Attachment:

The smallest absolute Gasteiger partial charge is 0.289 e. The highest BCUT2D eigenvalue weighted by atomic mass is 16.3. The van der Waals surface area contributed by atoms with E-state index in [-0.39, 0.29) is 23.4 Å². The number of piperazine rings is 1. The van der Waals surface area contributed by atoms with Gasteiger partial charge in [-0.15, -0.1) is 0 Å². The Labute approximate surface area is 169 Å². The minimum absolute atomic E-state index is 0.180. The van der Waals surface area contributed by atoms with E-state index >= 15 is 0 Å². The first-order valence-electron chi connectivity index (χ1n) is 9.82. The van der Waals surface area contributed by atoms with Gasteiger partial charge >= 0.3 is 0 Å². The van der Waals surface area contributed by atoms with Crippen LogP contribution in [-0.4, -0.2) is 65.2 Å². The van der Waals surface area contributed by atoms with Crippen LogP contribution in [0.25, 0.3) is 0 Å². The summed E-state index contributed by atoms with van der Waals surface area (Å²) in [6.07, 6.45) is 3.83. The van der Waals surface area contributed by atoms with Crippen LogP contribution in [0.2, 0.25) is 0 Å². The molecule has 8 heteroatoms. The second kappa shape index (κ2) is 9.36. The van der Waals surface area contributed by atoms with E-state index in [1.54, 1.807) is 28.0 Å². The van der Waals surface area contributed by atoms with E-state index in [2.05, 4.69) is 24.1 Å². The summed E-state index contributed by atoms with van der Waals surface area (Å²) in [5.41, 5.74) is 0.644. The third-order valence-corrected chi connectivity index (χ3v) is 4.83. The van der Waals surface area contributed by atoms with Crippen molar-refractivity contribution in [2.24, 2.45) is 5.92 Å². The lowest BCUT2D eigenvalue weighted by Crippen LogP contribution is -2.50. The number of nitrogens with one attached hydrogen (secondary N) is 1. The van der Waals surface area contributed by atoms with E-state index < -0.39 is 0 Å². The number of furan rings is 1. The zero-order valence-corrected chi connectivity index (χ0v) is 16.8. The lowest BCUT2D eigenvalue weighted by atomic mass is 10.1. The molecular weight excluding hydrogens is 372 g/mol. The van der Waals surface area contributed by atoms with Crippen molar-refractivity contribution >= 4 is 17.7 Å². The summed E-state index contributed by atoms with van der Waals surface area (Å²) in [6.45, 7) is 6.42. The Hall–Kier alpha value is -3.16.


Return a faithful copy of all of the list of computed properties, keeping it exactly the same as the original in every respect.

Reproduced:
The smallest absolute Gasteiger partial charge is 0.289 e. The highest BCUT2D eigenvalue weighted by atomic mass is 16.3. The van der Waals surface area contributed by atoms with E-state index in [-0.39, 0.29) is 23.4 Å². The number of piperazine rings is 1. The van der Waals surface area contributed by atoms with Gasteiger partial charge in [-0.15, -0.1) is 0 Å². The Labute approximate surface area is 169 Å². The minimum absolute atomic E-state index is 0.180. The van der Waals surface area contributed by atoms with E-state index >= 15 is 0 Å². The first-order valence-electron chi connectivity index (χ1n) is 9.82. The van der Waals surface area contributed by atoms with Gasteiger partial charge >= 0.3 is 0 Å². The van der Waals surface area contributed by atoms with Crippen LogP contribution in [-0.4, -0.2) is 65.2 Å². The van der Waals surface area contributed by atoms with Crippen LogP contribution in [0.25, 0.3) is 0 Å². The summed E-state index contributed by atoms with van der Waals surface area (Å²) in [6.07, 6.45) is 3.83. The van der Waals surface area contributed by atoms with Crippen LogP contribution in [0.2, 0.25) is 0 Å². The molecule has 8 heteroatoms. The second kappa shape index (κ2) is 9.36. The van der Waals surface area contributed by atoms with E-state index in [1.54, 1.807) is 28.0 Å². The van der Waals surface area contributed by atoms with E-state index in [2.05, 4.69) is 24.1 Å². The summed E-state index contributed by atoms with van der Waals surface area (Å²) in [5.41, 5.74) is 0.644. The third-order valence-corrected chi connectivity index (χ3v) is 4.83. The van der Waals surface area contributed by atoms with Crippen molar-refractivity contribution in [2.24, 2.45) is 5.92 Å². The lowest BCUT2D eigenvalue weighted by Crippen LogP contribution is -2.50. The number of nitrogens with one attached hydrogen (secondary N) is 1. The van der Waals surface area contributed by atoms with E-state index < -0.39 is 0 Å². The number of furan rings is 1. The zero-order valence-corrected chi connectivity index (χ0v) is 16.8. The lowest BCUT2D eigenvalue weighted by atomic mass is 10.1. The molecular weight excluding hydrogens is 372 g/mol. The van der Waals surface area contributed by atoms with Crippen molar-refractivity contribution >= 4 is 17.7 Å². The summed E-state index contributed by atoms with van der Waals surface area (Å²) in [6.45, 7) is 6.42. The Hall–Kier alpha value is -3.16.